For all the radar signals I’d seen over our area most of the day, none of the precipitation was reaching the ground. I hardly believed her, especially given the intensity of the blizzard I was driving through at the time. Then I reached the halfway point of my commute and the falling snow abruptly stopped.

The road was dry. The rest of my drive was clear sailing. I drove right past our place to arrive on time at my dentist’s office for a regular 6-month appointment, stopping just as little white flakes started to fall there. The precipitation finally was reaching the ground.

By the time I made it home, the snow was just beginning to cover the ground, although, it was already drifting off the roof.

As darkness fell and Cyndie trudged out to close the chicken coop, she wondered if it would be necessary to clear them a path from the barn overhang to the coop.

Nope. They took it upon themselves to muster the gumption for a mad dash bee-line route through the white stuff for the shortest distance between two points.

So much for Rocky’s usual prissy refusal to walk on snow unless momma shovels a path for him. I knew he didn’t have some medical condition that prevented his feet from being able to touch snow, but I think he had convinced Cyndie with his act.

Once all the birds were accounted for in the safe confines of the coop and all the eggs had been collected, Cyndie reported a record of ‘most-eggs-in-a-day’ for this brood: Eleven eggs from thirteen hens.

They’re not going to let a return to a little cold and snow slow them down.

Just in time, our new extra-large ice cube trays arrived yesterday for Cyndie to use for freezing eggs, sans shells. Convenient storage for future use in baking or cooking egg dishes when we no longer get a dozen eggs a day.

What can be said, except, “Eggcellent!”

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Written by johnwhays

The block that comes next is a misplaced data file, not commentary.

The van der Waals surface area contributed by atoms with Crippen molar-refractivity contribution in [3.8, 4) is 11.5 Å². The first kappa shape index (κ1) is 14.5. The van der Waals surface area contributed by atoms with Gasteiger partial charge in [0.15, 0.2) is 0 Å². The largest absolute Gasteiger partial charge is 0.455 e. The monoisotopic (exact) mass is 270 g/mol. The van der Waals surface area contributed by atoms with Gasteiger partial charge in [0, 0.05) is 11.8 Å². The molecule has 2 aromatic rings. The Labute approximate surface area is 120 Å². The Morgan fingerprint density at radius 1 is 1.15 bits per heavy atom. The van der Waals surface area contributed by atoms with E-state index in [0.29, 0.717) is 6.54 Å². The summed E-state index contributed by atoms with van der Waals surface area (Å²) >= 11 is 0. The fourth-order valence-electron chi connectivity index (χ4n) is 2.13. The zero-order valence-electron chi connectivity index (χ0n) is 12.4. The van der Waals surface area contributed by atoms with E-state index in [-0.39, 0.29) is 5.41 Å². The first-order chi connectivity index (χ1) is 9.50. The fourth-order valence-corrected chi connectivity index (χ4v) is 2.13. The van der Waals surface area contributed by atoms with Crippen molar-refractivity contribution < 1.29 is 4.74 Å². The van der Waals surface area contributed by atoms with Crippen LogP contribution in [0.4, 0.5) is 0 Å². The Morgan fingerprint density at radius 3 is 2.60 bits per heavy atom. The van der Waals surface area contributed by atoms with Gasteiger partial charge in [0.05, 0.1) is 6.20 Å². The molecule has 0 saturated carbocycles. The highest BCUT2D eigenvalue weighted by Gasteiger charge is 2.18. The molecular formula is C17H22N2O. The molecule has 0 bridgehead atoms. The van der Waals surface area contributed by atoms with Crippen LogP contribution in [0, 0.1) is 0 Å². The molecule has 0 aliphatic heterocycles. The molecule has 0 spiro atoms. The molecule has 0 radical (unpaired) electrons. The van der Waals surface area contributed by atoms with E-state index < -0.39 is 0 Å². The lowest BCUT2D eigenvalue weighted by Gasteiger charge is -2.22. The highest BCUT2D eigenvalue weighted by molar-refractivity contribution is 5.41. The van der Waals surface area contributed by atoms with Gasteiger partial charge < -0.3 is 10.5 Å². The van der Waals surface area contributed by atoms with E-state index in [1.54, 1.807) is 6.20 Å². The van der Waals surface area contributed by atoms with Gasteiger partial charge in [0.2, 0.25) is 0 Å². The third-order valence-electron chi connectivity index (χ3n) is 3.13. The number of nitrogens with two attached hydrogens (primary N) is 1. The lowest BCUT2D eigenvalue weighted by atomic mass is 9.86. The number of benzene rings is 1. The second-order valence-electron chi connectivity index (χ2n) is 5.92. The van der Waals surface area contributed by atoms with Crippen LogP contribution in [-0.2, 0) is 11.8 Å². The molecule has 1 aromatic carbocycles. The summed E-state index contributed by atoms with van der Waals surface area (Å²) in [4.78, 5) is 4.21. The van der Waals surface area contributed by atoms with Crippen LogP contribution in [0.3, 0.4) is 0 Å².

March 16, 2021 at 6:00 am

Seasonal Scenes

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We are definitely in transition mode. The maple syrup producers are collecting sap as the daytime temps rise above freezing and then dip back down overnight. The ditches have started to fill with running water. Moisture is leaving the snowpack and going airborne.

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The patchy fog makes driving to work in the dark a real challenge as the visibility drops to zero in a blink one minute and becomes clear as a bell the next.

The receding snow cover unveils evidence of the rodent activity that goes on out of sight beneath the icy blanket. No wonder our dog cocks her head and looks down at the snow like an arctic fox and then leaps into the nose-first dive after whatever is making that sound that only dog and fox ears seem to detect.

The chickens are reveling in the expanding exposure of insect-rich soil. They have also amped up their egg production to record levels for this brood.

Today they may get a dose of March rain that forecasters hint could include some thunder by afternoon. By next week, the precipitation will likely be back to snow.

These are all typical scenes of our season of transition known as the month of March.

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Written by johnwhays

March 10, 2021 at 7:00 am